In matters of the faith it matters what we rely upon. Doing what’s right in our eyes doesn’t always equate to doing what’s right in the eyes of God. If we were more willing to allow the facts of the faith to shape our feelings about faith then maybe our feelings about the faith wouldn’t try to change the facts (Romans 1:16-17, Galatians 1:6-9, Jude 3).

Why do we have the word of God to read? It’s because feelings don’t tell the whole story – the gospel does!

For we walk by faith, not by sight.” (2 Corinthians 5:7 – NKJV)

Related Article:

#faith, #feelings, #god, #head-knowledge, #heart, #heart-feelings, #isaac, #knowledge, #matters-of-the-faith, #religion

Another Nudge: Feelings about end-of-world prophecy

Here’s another little Nudge for you today: Tell how you felt about Harold Camping’s prophecy of the end of the world on May 21. I can guess what you thought, I pretty much know what you believe. But how did you react viscerally to it? Revulsion? Amusement? Disgust? Concern? So finish this old, psychologist’s statement: I felt (blank) because/when (blank).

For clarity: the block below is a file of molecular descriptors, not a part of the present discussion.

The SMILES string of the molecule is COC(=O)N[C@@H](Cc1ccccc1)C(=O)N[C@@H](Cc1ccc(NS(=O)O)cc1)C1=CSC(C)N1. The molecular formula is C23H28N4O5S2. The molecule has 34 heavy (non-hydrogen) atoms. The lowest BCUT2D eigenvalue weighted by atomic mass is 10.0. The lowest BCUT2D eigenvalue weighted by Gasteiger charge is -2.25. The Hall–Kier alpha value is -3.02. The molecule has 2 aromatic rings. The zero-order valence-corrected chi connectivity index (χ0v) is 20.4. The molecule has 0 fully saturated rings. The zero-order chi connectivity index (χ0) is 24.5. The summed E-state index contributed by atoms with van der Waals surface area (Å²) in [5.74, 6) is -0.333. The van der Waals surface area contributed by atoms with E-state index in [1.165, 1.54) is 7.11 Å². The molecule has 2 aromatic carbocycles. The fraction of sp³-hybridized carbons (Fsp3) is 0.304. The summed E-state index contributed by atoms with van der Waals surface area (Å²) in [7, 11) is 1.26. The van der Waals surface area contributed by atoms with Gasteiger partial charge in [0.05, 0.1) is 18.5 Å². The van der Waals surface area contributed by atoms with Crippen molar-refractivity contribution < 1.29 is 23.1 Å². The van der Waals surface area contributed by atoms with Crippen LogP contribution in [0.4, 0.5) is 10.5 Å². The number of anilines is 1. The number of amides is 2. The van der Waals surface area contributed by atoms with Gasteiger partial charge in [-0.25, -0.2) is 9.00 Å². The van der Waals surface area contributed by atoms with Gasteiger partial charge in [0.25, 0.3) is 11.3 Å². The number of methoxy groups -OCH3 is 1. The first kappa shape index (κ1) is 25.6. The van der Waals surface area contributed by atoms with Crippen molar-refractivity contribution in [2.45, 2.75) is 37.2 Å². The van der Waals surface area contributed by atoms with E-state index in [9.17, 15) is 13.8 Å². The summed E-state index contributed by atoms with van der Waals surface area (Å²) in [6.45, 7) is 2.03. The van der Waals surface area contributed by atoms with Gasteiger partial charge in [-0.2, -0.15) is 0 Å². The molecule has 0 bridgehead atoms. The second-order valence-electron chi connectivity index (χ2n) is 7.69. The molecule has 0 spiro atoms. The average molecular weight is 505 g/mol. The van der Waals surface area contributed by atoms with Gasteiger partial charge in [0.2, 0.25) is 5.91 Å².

Most psychologists seem to think the emotions rather than the thoughts hold the key to a person’s (what?) maturity, wholeness, wellness. But I assume you are mature, whole, and well. This Nudge is just for a happy little exercise in connecting and pulling you into the Room.

#emotions, #feelings, #prophecies, #psychology

Feelings are important in many areas but…

“Feelings are important in many areas, but completely unreliable in matters of faith.”

Eugene Peterson

#emotions, #faith, #feelings, #heart

Daily Nudge: emotional patterns

Chart your emotions

If you were to chart your emotional history, how would it look? Are you such a stable, level-headed person that it would pretty much be a flat line? Or wavy a bit, or steeper? Or would the ups and downs be sharp and close together?

Emotions come and go. Drastic swings, say the psycho(logist)s, are not healthy. But seems a few of God’s people had them, Elijah for one, maybe.

However our emotional states, the mind and the will concentrate on the Christ and maintain steady obedience to the will of God. That’s what matters.

#emotions, #feelings, #nudge

Right in our own eyes

My wife and I have been watching a new show called, Blue Bloods, on CBS. Tom Selleck plays the lead role of Frank Reagan, New York City Police Commissioner. On a recent episode when complimented for making a good, but tough decision, he made an interesting reply.